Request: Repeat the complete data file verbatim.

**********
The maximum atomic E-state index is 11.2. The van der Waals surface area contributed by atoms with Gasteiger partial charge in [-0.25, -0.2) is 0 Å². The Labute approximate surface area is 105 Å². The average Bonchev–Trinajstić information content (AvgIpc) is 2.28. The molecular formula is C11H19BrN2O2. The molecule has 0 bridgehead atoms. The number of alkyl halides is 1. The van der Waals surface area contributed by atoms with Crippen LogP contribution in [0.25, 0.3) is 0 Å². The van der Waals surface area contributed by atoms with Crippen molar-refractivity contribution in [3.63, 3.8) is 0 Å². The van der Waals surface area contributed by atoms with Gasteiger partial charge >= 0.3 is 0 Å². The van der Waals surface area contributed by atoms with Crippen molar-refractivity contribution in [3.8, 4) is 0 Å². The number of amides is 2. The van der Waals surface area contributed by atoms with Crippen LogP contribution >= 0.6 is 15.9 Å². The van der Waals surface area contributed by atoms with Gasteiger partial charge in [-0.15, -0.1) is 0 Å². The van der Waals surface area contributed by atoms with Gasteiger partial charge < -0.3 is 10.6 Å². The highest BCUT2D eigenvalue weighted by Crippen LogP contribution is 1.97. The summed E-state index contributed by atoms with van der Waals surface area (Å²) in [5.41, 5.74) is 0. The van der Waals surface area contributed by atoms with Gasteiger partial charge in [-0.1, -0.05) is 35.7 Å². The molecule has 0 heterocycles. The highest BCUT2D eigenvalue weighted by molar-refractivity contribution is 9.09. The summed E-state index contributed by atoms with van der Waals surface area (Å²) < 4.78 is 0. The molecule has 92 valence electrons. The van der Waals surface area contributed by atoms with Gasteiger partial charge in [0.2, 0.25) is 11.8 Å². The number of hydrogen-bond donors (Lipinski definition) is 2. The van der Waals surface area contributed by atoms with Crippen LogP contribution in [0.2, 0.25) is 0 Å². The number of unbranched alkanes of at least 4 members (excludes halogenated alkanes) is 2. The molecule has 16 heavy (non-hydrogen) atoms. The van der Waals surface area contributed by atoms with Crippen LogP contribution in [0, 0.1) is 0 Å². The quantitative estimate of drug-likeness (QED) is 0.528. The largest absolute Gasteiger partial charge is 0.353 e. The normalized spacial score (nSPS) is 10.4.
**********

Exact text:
The maximum atomic E-state index is 11.2. The van der Waals surface area contributed by atoms with Gasteiger partial charge in [-0.25, -0.2) is 0 Å². The Labute approximate surface area is 105 Å². The average Bonchev–Trinajstić information content (AvgIpc) is 2.28. The molecular formula is C11H19BrN2O2. The molecule has 0 bridgehead atoms. The number of alkyl halides is 1. The van der Waals surface area contributed by atoms with Crippen LogP contribution in [0.25, 0.3) is 0 Å². The van der Waals surface area contributed by atoms with Crippen molar-refractivity contribution in [3.63, 3.8) is 0 Å². The van der Waals surface area contributed by atoms with Gasteiger partial charge >= 0.3 is 0 Å². The van der Waals surface area contributed by atoms with Crippen molar-refractivity contribution in [3.8, 4) is 0 Å². The number of amides is 2. The van der Waals surface area contributed by atoms with Crippen LogP contribution >= 0.6 is 15.9 Å². The van der Waals surface area contributed by atoms with Gasteiger partial charge in [-0.15, -0.1) is 0 Å². The van der Waals surface area contributed by atoms with Gasteiger partial charge < -0.3 is 10.6 Å². The highest BCUT2D eigenvalue weighted by Crippen LogP contribution is 1.97. The summed E-state index contributed by atoms with van der Waals surface area (Å²) in [5.41, 5.74) is 0. The van der Waals surface area contributed by atoms with Gasteiger partial charge in [-0.1, -0.05) is 35.7 Å². The molecule has 0 heterocycles. The highest BCUT2D eigenvalue weighted by molar-refractivity contribution is 9.09. The summed E-state index contributed by atoms with van der Waals surface area (Å²) < 4.78 is 0. The molecule has 92 valence electrons. The van der Waals surface area contributed by atoms with Gasteiger partial charge in [0.2, 0.25) is 11.8 Å². The number of hydrogen-bond donors (Lipinski definition) is 2. The van der Waals surface area contributed by atoms with Crippen LogP contribution in [0.2, 0.25) is 0 Å². The number of unbranched alkanes of at least 4 members (excludes halogenated alkanes) is 2. The molecule has 16 heavy (non-hydrogen) atoms. The van der Waals surface area contributed by atoms with Crippen LogP contribution in [0, 0.1) is 0 Å². The quantitative estimate of drug-likeness (QED) is 0.528. The largest absolute Gasteiger partial charge is 0.353 e. The normalized spacial score (nSPS) is 10.4.